Telecom Tariffs

Introduction of the 'one paisa per second' tariff plan for mobile phones by Tata Docomo. It first took off in Tamil Nadu in June 2009.

Namrata Dadwal | Print Edition: November 2010

Introduction of the 'one paisa per second' tariff plan for mobile phones by Tata Docomo. It first took off in Tamil Nadu in June 2009.

Being a late entrant in the GSM arena, Tata Docomo came up with this carefully crafted strategy with the aim of capturing a decent market share. What was implicit in this intent was the competitive price advantage that would unfold for the consumer. As Ratan Tata, chairman, Tata Sons, said during the launch, "This is truly a moment of triumph for the consumer…"

Tata Docomo's revolutionary idea helped unleash a new era in the price war among telecom companies. In fact, the Telecom Regulatory Authority of India (Trai) was so enthused with this novel idea that it pushed other companies to implement it too.

Almost all of them agreed, not because of Trai's diktat, but to ensure that their subscribers did not stray into rival territory. Some of them bent over backwards. So, MTS now has a 1 paisa per 2 second plan, and Vodafone has launched a Rs 105 a month voucher, which enables calls to be made at only 10 paise per minute.

The trend has also carried over to SMS services, which hadn't seen much of a tariff war till recently. Tata Docomo now has a 1 paisa per character plan, while Reliance Communications allows you to send unlimited messages for a rent of Re 1 a day. Tata Docomo obviously doesn't want to lose steam as it recently launched the pay-per-site plan, under which smartphones can log on to fixed Websites. For Rs 25 a month, you can access three mail accounts or five networking accounts and get free 500 MB of data usage.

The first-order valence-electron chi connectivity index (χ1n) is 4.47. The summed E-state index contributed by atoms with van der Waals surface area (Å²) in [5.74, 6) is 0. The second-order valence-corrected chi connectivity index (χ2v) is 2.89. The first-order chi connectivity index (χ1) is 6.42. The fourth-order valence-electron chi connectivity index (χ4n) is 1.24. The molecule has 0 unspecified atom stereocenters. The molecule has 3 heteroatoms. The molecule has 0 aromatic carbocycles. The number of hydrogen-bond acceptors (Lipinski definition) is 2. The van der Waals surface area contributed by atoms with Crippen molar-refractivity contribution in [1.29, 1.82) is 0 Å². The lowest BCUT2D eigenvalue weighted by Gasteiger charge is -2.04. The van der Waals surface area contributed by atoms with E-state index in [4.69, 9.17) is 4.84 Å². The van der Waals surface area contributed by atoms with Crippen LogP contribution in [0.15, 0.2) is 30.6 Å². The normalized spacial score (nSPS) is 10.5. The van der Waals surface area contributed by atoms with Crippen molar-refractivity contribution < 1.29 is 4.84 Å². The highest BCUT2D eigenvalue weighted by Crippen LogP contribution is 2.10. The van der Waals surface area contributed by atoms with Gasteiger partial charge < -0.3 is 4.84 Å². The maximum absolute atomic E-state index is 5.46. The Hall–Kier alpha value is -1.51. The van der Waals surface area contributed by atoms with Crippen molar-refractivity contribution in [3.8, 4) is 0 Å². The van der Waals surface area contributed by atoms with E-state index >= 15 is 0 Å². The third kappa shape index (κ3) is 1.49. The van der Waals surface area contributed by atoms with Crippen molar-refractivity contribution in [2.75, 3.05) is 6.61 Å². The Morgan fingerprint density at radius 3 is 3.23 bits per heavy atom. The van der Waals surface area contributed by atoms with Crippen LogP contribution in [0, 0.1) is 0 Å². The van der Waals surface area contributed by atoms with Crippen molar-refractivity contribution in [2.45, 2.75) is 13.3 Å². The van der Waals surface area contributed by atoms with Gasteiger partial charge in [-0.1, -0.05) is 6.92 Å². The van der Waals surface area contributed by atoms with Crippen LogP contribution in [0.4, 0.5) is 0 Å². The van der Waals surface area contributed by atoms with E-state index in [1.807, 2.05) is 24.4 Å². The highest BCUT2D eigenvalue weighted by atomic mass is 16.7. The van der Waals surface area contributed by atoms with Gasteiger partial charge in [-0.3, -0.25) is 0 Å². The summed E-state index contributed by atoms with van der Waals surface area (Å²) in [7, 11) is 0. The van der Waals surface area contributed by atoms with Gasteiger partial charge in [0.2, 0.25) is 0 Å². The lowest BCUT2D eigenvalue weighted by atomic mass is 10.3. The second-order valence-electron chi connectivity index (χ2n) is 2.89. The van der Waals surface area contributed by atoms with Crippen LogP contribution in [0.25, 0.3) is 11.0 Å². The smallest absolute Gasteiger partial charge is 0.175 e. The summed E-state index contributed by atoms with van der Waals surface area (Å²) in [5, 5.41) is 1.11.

Number Portability
The most anticipated measure, it will allow you to switch telecom operators while retaining your existing number. Trai announced four deadlines this year, but failed to meet all of them.
What was also impressive about Tata Docomo's initiative, and one that surprised many consumers, was that it ensured there were no asterisks pointing to a 'conditions apply' footnote in its plan.

Ironically, however, over the long term, the one paisa per second plan isn't really the cheapest offering (see Not So Cheap Trills, January 2010). But for short-term users, such as children, such a plan has indeed been a boon.

And, of course, as Ratan Tata said, "It will create a paradigm shift in the overall telecom experience for the customer." It sure has.

The auctioning of the 3G spectrum has created a lot of buzz among mobile phone users. Currently, only BSNL and MTNL are providing 3G services. However, within a few months, other telecom companies will start rolling out their plans which will, hopefully, make rates more competitive.

The buzz is justified because 3Genabled phones will have faster connectivity and will allow access to the Internet. In fact, you could even use your phone as a modem while connecting it to your computer. So, watching the latest financial news, accessing your bank account and trading in stocks is set to become much faster and smoother. Videocalling will also be possible, which means that you could go through documents lying at home or on your accountant's table.

Music downloads will also become faster. From the current 7-10 minutes it takes to download music, the time will drop to 2-3 minutes. Now, if only the plans were to be rolled out faster.

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